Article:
http://bit.ly/2noMQyo

We are born creative geniuses and the education system dumbs us down, according to NASA scientists

‘The scientists then gave the test to 1,600 children between the ages of 4 and 5. What they found shocked them. This is a test that looks at the ability to come up with new, different and innovative ideas to problems. What percentage of those children do you think fell in the genius category of imagination? A full 98 percent!’

http://bit.ly/2nnxvyT

Contributed by Bruce Hammonds:

Summer has arrived – time to go outdoors. Some ideas to consider

‘The sooner students develop an awareness of their environment , and in the process learn to love and respect it, the sooner they will see the need to sustain and protect it. As the future generation they will need to see it as the number one world problem.’

http://bit.ly/2DPEKWw

The Feynman Technique: The Best Way to Learn Anything

How can you adapt this for your classroom?

‘The famous Nobel winning physicist Richard Feynman understood the difference between knowing something and knowing the name of something and it’s one of the most important reasons for his success. In fact, he created a formula for learning that ensured he understood something better than everyone else.

It’s called the Feynman Technique and it will help you learn anything faster and with greater understanding. Best of all, it’s incredibly easy to implement.’

http://bit.ly/2FsYWO9

When Success Leads to Failure

The pressure to achieve academically is a crime against learning.

‘The truth—for this parent and so many others—is this: Her child has sacrificed her natural curiosity and love of learning at the altar of achievement, and it’s our fault. Marianna’s parents, her teachers, society at large—we are all implicated in this crime against learning. From her first day of school, we pointed her toward that altar and trained her to measure her progress by means of points, scores, and awards.’

http://theatln.tc/2DLELuJ

‘Too much control’: Pasi Sahlberg on what Finland can teach Australian schools

Pasi Sahlberg from Finland gives advice to Australia (applies to NZ as well ?)

“Maybe the key for Australia is loosening up a little bit, less top down control and a bit more professional autonomy for teachers,” he says.  Maybe the problem is that things are tied up in a system that is not able to be flexible enough for teachers. “Maybe there is not enough trust in Australia in good teachers.”

http://bit.ly/2DTgm9R

After 100 Years of the Same Teaching Model It’s Time to Throw Out the Playbook

‘The transmission model of education is still the name of the game, although in some circles there are signs of its erosion.

I would like to take you on a journey in this post, starting from the 1950s banking model (Freire, 1968) of instructional design, before comparing it to my own schooling experiences as a digital native at the turn of the century. Then, finally, I would like to share my vision for C21 learning, and propose some ways that we can move forward so that we are meeting the needs of today.’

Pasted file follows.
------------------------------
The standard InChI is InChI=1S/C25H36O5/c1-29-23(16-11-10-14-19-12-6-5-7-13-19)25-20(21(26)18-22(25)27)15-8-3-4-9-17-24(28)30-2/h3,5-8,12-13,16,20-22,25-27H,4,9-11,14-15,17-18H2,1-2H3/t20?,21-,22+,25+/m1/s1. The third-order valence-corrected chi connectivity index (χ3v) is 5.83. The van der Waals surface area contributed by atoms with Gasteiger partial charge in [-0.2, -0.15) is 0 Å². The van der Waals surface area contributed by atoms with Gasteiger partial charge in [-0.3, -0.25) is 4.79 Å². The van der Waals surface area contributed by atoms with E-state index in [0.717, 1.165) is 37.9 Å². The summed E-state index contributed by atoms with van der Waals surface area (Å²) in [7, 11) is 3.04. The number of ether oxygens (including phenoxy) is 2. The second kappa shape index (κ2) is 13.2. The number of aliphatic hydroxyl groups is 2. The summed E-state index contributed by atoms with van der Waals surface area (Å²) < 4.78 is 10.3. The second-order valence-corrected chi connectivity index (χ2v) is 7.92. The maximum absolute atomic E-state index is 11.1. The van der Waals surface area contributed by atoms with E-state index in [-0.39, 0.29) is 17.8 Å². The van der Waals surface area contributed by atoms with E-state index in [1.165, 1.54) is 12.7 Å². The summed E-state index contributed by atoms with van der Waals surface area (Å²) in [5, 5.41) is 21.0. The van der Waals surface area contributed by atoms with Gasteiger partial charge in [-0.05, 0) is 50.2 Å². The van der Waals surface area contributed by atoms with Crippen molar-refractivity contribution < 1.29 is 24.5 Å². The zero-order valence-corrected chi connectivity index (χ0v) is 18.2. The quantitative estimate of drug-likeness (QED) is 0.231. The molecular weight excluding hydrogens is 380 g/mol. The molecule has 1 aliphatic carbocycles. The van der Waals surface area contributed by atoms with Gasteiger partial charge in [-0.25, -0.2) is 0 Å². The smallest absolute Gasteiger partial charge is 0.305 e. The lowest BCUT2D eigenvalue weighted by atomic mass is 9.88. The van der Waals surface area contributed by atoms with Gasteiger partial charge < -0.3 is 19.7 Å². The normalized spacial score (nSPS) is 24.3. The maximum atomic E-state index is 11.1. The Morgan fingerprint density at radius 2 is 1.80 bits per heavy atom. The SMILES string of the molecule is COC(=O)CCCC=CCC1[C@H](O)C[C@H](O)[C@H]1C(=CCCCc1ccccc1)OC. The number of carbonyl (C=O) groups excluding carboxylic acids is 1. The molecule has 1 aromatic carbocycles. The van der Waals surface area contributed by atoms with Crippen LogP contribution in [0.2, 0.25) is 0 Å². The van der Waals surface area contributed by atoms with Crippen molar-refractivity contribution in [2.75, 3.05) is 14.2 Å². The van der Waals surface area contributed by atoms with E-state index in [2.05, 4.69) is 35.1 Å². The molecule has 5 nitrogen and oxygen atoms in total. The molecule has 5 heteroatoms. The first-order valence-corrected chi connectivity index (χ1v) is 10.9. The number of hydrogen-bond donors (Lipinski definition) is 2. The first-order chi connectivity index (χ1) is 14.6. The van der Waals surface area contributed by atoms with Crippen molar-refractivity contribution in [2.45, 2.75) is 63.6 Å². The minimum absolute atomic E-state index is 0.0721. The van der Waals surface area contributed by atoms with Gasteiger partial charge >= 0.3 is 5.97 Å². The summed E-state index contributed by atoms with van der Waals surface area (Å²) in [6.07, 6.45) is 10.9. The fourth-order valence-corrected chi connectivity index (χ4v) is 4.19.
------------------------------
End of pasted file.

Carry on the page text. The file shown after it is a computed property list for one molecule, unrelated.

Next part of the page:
http://bit.ly/2BBEiJy

It’s OK to Say No

For those of you starting off in a new school:

‘Because the first year in a new role is a whirlwind, it’s easy to lose track of why you decided to take on the challenging role of educator. It’s easy to get discouraged with the many tasks and the overall state of being busy. I’ve learned to take time to center myself and remember why I’m doing the work I’m doing. Some might do more formal mediation or even reflective journaling.

Sometimes teachers take on so much work that they lose their sense of purpose. Here are a few steps you can take to avoid that.’

http://edut.to/2nk2R9k

Students Share The Downside Of Being Labeled ‘Gifted’

‘When growth mindset was still a fairly new concept in the education world, many teachers of gifted children saw its potential with that population, who often feel they’ve gained a special status for being smart. It’s not uncommon for gifted students to fear failure more than other students because they feel they have more to lose.’

http://bit.ly/2DItQlb

From Bruce’s ‘goldie oldies’ file:

Placing in depth inquiry learning first!

‘Creative teachers have always placed developing authentic realistic and first hand experiences followed by creative expression through the arts central to their programmes .Important to such teachers was the need to provide opportunities to develop all the innate gifts and talents of their students.’

http://bit.ly/2E65DZO

What the modern world has forgotten about children and teaching, and solutions to ensure all students learn

‘Modern Western learning and teaching based on ‘collecting data on human learning of children’s behaviour in school is like collecting data on killer whales based on their behaviour at Sea World.’

http://bit.ly/2bUnAZW

The rise and fall and rise again of teacher expertise

‘To see changes sometimes you to have to stand back at a distance and look for patterns. It is the same as with the difference between the weather and a storm – when you are in the middle of a storm it is hard to work out what is the weather pattern is. The same applies in education. Many people think major educational changes started in 1986 with Tomorrow’s Schools. This of course it not true. It was more just another nail in the coffin of creative teachers.’

http://bit.ly/2zbYi8a